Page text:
Lives could be put at risk by reductions in health service funding, a union has warned.
Unite, which represents many health workers, has submitted its response to the draft budget.
Health Minister Michael McGimpsey has warned 4,000 jobs could be lost in the health service because of budget cuts.
To provide an efficient service, officials said they need £5.4 billion by 2015 - instead they are to get £4.6 billion - a shortfall of £800 million.
Unite regional industrial organiser Kevin McAdam said: "Any further reduction in funding would be unsustainable and would put lives at risk."
According to the Department of Health, the elderly and the most vulnerable could be worst hit by stringent cuts. It has been pressing for extra cash. Finance Minister Sammy Wilson has pledged to ring-fence health spending and pointed out that a large proportion of the budget is spent on health.
Mr McAdam added: "The proposals will have the impact of large scale redundancies and the removal of whole services which we believe will have the damaging effect of downgrading health provision in Northern Ireland.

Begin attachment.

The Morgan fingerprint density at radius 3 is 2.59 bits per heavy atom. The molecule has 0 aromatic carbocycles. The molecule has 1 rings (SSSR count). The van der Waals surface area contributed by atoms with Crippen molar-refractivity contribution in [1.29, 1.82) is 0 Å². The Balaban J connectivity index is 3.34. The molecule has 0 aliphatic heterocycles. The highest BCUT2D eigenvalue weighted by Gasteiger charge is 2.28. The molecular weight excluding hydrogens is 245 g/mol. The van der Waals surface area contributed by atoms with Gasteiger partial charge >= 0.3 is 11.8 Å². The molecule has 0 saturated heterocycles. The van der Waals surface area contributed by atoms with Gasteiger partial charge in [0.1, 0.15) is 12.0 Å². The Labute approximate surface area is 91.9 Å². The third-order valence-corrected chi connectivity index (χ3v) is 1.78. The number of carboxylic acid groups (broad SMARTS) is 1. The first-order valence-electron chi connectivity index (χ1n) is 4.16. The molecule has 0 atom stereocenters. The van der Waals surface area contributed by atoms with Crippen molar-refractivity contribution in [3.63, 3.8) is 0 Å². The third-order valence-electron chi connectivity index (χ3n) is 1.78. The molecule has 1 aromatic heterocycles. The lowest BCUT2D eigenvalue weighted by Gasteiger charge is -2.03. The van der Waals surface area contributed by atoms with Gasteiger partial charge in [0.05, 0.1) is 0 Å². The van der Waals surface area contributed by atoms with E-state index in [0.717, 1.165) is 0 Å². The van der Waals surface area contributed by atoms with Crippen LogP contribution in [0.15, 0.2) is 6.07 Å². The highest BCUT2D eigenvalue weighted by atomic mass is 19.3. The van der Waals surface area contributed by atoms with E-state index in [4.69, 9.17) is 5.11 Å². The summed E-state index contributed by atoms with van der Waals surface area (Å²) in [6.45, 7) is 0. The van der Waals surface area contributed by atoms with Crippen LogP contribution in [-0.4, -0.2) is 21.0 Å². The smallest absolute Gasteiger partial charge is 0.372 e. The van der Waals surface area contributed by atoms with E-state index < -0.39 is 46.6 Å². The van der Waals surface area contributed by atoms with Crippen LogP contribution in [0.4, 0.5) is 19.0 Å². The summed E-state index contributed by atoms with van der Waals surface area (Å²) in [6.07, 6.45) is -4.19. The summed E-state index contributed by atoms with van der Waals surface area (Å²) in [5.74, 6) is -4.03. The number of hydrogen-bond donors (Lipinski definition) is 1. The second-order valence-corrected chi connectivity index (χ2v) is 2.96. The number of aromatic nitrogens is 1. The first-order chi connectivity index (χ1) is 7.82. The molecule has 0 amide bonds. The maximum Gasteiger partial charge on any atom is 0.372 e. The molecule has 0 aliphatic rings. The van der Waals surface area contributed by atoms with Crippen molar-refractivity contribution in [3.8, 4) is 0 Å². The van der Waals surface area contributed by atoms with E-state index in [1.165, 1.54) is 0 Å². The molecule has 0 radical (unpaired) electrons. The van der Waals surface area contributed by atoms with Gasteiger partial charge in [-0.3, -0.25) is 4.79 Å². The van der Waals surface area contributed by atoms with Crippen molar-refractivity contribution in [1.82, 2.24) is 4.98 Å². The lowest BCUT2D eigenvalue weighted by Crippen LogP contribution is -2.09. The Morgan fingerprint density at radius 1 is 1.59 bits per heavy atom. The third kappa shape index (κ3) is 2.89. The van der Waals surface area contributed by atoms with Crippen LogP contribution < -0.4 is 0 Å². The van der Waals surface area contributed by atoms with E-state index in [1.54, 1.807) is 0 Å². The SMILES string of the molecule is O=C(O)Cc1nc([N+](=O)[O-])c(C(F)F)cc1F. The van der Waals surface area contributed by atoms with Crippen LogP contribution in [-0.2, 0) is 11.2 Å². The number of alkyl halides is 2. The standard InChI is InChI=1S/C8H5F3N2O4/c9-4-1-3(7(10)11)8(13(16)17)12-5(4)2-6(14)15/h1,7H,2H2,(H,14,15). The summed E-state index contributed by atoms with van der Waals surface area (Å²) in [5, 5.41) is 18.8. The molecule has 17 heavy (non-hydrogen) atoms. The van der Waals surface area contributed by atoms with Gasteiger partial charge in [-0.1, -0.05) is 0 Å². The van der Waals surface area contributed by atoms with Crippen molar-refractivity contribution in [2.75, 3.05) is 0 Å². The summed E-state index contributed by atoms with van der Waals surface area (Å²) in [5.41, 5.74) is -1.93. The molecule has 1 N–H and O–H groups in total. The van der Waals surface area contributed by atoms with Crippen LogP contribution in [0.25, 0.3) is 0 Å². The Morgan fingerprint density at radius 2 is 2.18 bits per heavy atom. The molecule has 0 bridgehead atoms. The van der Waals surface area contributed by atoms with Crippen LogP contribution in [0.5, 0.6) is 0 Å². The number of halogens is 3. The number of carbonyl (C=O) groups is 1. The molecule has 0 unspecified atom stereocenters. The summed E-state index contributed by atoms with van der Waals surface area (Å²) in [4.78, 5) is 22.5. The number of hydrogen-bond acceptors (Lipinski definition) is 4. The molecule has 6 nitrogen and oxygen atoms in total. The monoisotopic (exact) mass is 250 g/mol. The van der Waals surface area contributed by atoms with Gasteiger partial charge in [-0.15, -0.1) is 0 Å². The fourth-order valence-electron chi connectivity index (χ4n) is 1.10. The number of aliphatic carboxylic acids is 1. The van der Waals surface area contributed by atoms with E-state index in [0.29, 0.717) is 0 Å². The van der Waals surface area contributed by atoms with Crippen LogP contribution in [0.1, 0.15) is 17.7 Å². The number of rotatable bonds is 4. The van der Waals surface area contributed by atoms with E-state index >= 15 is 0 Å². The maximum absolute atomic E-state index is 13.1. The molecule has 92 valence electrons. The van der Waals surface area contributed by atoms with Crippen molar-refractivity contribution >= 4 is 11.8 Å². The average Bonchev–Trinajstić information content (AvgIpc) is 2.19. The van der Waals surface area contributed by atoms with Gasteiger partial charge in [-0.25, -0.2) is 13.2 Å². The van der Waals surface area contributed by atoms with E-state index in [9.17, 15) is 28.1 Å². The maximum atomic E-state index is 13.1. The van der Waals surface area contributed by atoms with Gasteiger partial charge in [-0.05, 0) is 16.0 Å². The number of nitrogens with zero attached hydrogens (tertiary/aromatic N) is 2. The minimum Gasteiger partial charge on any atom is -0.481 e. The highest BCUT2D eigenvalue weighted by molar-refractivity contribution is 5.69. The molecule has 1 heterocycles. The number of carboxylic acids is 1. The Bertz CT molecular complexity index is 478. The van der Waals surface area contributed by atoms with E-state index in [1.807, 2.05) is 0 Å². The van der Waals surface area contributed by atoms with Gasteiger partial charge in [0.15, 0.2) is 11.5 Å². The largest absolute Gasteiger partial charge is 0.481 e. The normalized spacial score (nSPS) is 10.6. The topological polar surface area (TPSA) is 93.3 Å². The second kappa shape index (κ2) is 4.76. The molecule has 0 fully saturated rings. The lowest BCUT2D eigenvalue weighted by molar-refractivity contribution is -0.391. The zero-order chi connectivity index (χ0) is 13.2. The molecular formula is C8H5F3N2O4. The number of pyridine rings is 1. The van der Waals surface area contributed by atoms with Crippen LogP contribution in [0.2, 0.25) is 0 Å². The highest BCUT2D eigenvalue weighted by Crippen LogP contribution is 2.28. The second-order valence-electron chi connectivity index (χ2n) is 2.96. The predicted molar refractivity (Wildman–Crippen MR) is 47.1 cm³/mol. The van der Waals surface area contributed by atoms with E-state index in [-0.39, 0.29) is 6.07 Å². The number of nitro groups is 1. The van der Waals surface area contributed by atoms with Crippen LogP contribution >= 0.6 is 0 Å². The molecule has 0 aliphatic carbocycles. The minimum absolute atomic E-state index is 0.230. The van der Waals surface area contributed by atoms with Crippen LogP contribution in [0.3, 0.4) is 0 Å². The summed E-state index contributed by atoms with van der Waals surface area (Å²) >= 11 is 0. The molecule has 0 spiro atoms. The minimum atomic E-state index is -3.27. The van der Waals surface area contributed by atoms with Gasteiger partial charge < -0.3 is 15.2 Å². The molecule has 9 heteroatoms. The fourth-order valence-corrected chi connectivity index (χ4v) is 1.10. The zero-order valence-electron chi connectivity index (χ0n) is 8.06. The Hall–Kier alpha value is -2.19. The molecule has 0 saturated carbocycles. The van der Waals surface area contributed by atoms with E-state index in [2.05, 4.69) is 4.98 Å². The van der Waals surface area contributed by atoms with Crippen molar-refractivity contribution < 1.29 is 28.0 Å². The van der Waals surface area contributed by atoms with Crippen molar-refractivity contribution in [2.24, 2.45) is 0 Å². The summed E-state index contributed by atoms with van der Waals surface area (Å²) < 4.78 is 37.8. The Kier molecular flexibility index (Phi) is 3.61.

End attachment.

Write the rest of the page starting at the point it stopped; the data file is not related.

"The issue of safety of patients is paramount in this argument. Staff currently struggle to meet increasing demands on their abilities, to reduce further the number of staff will be to introduce unsafe working, short cuts and risk patient safety."
The British Medical Association of doctors also submitted its response, with Danny Lambe, secretary of the BMA in Northern Ireland, saying: "Overall, BMA is concerned at the lack of detail contained in these proposals and the ongoing political wrangling that has led to a very short timeframe to respond.
"We believe that the DHSSPS should take a more imaginative Northern Ireland-wide approach to organising and managing the health service here."